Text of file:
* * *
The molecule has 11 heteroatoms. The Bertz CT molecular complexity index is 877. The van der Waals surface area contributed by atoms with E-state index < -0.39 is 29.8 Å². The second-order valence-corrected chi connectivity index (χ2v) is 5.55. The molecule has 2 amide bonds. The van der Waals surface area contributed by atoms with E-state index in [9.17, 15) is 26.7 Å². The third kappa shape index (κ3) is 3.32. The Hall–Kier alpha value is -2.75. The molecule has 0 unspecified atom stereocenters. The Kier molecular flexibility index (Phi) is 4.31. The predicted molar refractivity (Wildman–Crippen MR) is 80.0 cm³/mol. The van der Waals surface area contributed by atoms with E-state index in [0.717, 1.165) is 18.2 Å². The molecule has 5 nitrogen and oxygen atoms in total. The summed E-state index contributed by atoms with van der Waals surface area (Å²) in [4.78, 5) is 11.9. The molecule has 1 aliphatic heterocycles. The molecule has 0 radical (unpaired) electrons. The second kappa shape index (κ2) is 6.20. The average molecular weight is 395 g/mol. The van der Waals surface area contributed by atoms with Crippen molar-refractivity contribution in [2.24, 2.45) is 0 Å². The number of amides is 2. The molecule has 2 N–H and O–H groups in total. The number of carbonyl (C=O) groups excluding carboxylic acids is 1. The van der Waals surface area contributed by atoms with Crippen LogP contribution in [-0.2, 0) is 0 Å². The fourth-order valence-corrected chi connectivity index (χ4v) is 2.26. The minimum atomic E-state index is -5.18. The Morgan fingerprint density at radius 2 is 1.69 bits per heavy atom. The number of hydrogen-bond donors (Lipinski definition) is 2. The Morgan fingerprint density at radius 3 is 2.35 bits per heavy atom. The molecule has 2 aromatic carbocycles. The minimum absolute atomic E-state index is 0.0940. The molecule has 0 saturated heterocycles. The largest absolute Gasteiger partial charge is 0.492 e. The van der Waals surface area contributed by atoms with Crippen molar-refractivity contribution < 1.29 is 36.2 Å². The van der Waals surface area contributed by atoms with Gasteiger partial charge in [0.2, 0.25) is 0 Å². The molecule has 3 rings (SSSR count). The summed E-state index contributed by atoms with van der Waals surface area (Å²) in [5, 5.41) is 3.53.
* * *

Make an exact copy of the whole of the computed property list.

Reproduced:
The molecule has 11 heteroatoms. The Bertz CT molecular complexity index is 877. The van der Waals surface area contributed by atoms with E-state index < -0.39 is 29.8 Å². The second-order valence-corrected chi connectivity index (χ2v) is 5.55. The molecule has 2 amide bonds. The van der Waals surface area contributed by atoms with E-state index in [9.17, 15) is 26.7 Å². The third kappa shape index (κ3) is 3.32. The Hall–Kier alpha value is -2.75. The molecule has 0 unspecified atom stereocenters. The Kier molecular flexibility index (Phi) is 4.31. The predicted molar refractivity (Wildman–Crippen MR) is 80.0 cm³/mol. The van der Waals surface area contributed by atoms with E-state index in [0.717, 1.165) is 18.2 Å². The molecule has 5 nitrogen and oxygen atoms in total. The summed E-state index contributed by atoms with van der Waals surface area (Å²) in [4.78, 5) is 11.9. The molecule has 1 aliphatic heterocycles. The molecule has 0 radical (unpaired) electrons. The second kappa shape index (κ2) is 6.20. The average molecular weight is 395 g/mol. The van der Waals surface area contributed by atoms with Crippen molar-refractivity contribution in [2.24, 2.45) is 0 Å². The number of amides is 2. The molecule has 2 N–H and O–H groups in total. The number of carbonyl (C=O) groups excluding carboxylic acids is 1. The van der Waals surface area contributed by atoms with Crippen LogP contribution in [-0.2, 0) is 0 Å². The fourth-order valence-corrected chi connectivity index (χ4v) is 2.26. The minimum atomic E-state index is -5.18. The Morgan fingerprint density at radius 2 is 1.69 bits per heavy atom. The number of hydrogen-bond donors (Lipinski definition) is 2. The Morgan fingerprint density at radius 3 is 2.35 bits per heavy atom. The molecule has 2 aromatic carbocycles. The minimum absolute atomic E-state index is 0.0940. The molecule has 0 saturated heterocycles. The largest absolute Gasteiger partial charge is 0.492 e. The van der Waals surface area contributed by atoms with Crippen molar-refractivity contribution < 1.29 is 36.2 Å². The van der Waals surface area contributed by atoms with Gasteiger partial charge in [0.2, 0.25) is 0 Å². The molecule has 3 rings (SSSR count). The summed E-state index contributed by atoms with van der Waals surface area (Å²) in [5, 5.41) is 3.53.